Article Discussion by Ben Rossavik, DO

Nearly all cervical and anal cancers, the majority of vaginal and penile cancers, and 70% of oropharyngeal cancers of attributable to HPV. 33,700 new diagnoses of cancer are related to HPV in the US each year. HPV vaccines have demonstrated high success in preventing cervical pre-cancers, genital and oropharyngeal cancers, and genital warts, and they are an important part of our nation’s vaccine schedule. There have been recent changes to the traditionally 3-dose vaccine schedule to a 2-dose for patients < 15 years of age, and providers should be aware of these updates and discrepancies that exist in completion of HPV vaccination.

In “HPV Vaccine Delivery Practices by Primary Care Physicians” published in last month’s issue of Pediatrics, Dr. Allison Kempe et al. assess Pediatricians’ and Family Physicians’ practice attitudes in primary care regarding a 2-dose HPV vaccine schedule before age 15. The authors administered surveys to providers in July 2018 to September 2018 and asked about practices and results of completion of HPV vaccination. The 2-dose scheduling is resulting in higher HPV completion rates, however, there is area for improvement – notably in the younger 11 to 12-year-old patient population. National guidelines allow for either 6 to 12 months gap in receiving the 2 vaccines. The 3-dose series remains for patients who initiate the series ages 15 to 26 or are immunocompromised.

The goal of the study was to address the continued suboptimal vaccination rates and recent changes to vaccination schedules by looking into current delivery, attitudes and experiences, rates of refusal/deferral of the HPV vaccine, and practice attitudes towards the 2-dose HPV vaccination schedule. The survey was administered by mail to providers of HPV vaccines July 2018 to September 2018. There was a 65% response rate overall of providers, 48% responded via the internet. For the most part, the recommendation was much stronger for older adolescents than younger ones. Speaking with younger patients and their families about the needs of the HPV vaccination can be difficult, but it should be a priority in primary care – especially in light of new recommendations. Many providers felt that there were definite barriers – such as perceived parental concerns of early vaccination or lack of parent understanding. Misinformation from social media was noted being the most frequently reported barrier.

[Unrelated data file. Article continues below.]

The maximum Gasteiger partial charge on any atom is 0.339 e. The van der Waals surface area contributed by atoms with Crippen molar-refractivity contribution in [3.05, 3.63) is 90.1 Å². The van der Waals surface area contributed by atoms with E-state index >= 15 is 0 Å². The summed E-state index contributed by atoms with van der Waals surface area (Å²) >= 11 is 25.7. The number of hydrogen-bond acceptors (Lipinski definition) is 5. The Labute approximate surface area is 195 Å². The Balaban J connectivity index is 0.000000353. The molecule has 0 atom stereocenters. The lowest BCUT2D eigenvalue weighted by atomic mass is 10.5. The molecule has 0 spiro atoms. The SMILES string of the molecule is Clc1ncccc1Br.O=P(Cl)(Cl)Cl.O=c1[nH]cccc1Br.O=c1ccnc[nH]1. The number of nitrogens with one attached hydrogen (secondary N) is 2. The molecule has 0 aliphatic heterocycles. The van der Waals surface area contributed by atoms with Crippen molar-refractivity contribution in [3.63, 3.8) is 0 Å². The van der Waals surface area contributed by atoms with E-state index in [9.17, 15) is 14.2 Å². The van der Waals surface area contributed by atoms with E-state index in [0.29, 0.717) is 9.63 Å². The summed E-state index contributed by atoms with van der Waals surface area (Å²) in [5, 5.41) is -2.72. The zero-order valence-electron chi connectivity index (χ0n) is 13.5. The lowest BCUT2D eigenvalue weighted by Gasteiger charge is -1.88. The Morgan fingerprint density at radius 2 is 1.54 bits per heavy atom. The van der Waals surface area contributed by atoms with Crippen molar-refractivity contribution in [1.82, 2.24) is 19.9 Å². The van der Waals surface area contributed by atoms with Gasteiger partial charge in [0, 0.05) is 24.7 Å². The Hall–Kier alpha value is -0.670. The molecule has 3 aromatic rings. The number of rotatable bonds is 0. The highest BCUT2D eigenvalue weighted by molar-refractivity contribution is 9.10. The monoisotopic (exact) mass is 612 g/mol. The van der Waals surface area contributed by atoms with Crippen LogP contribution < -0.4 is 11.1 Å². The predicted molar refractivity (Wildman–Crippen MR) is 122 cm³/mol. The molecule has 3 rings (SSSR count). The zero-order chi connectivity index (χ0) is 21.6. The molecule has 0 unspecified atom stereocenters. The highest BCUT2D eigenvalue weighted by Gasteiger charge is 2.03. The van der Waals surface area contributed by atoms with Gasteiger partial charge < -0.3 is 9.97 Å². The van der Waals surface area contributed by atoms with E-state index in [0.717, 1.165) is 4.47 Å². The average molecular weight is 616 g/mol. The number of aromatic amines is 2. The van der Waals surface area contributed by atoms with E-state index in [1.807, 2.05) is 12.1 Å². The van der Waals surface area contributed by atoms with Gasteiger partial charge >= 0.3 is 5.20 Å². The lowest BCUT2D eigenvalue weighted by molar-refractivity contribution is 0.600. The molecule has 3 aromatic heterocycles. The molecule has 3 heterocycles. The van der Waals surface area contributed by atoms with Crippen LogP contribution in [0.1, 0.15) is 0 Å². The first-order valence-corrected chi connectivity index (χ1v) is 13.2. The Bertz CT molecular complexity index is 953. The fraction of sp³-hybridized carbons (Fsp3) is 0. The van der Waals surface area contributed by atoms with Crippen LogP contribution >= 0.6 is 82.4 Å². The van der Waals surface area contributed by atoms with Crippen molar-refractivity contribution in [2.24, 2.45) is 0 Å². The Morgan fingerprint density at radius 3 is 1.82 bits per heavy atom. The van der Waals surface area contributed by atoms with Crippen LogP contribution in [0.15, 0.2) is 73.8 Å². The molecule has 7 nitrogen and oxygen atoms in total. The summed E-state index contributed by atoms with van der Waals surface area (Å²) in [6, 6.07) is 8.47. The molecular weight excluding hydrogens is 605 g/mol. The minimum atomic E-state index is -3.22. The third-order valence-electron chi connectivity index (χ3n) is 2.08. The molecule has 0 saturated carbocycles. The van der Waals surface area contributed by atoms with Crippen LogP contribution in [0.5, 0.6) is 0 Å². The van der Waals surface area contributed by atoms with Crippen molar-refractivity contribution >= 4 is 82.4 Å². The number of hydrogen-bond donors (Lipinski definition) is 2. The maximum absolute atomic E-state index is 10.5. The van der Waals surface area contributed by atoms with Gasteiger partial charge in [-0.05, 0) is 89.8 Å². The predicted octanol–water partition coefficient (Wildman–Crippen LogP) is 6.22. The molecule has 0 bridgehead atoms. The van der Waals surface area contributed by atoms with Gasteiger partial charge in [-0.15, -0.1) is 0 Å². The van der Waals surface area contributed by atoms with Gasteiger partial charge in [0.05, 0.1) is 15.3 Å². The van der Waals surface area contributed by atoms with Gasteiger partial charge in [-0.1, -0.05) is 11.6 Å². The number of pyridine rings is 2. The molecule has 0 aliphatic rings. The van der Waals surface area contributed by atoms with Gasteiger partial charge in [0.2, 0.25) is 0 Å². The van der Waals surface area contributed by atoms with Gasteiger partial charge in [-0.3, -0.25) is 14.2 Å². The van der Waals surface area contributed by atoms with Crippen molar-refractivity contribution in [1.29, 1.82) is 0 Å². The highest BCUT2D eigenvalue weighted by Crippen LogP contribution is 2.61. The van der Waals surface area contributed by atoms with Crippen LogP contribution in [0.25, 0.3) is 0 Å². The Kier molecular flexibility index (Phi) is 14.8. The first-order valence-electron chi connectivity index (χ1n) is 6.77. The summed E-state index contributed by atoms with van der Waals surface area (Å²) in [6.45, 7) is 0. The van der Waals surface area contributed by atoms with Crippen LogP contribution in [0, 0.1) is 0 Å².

Authors, in line with AAP recommendations, want providers to use a “presumptive” style announcement when talking about these vaccines, such as, “We’ve got 3 vaccines today: Tdap, HPV and meningococcal vaccines.” They prefer that vs. the alternative, more “conversational” style, which is more participatory. An example would be, “Are you interested in getting HPV vaccine for your child today?” A presumptive approach has been shown to be associated with higher HPV acceptance compared with a conversational approach in multiple studies.

Percentages of pediatricians strongly recommending the HPV vaccine have increased from 60% in the 2013 survey to 85% in the 2018 survey for 11- to 12-year old girls and from 52% to 83% for 11- to 12-year old boys. HPV vaccination should be something all primary care providers are comfortable discussing and initiating, but we still need to work on completion of the vaccination.  It should be encouraged given its benefits, but vaccine education and counseling with families is just as important. There are still gaps in HPV completion, but, overall, we are improving. The new 2-dose HPV vaccination schedule is already showing higher rates of initiation and completion compared to the 3-dose schedule. This is encouraging, as it confers greater prevention of HPV-associated cancers in our communities.


1.  Kempe A, O’Leary ST, Markoqitz LE, et al. HPV Vaccine Delivery Practices by Primary Care Physicians. Pediatrics 2019; 144.

2.  “HPV Vaccine Schedule and Dosing.” CDC, Aug. 2019, Accessed 28 Oct. 2019.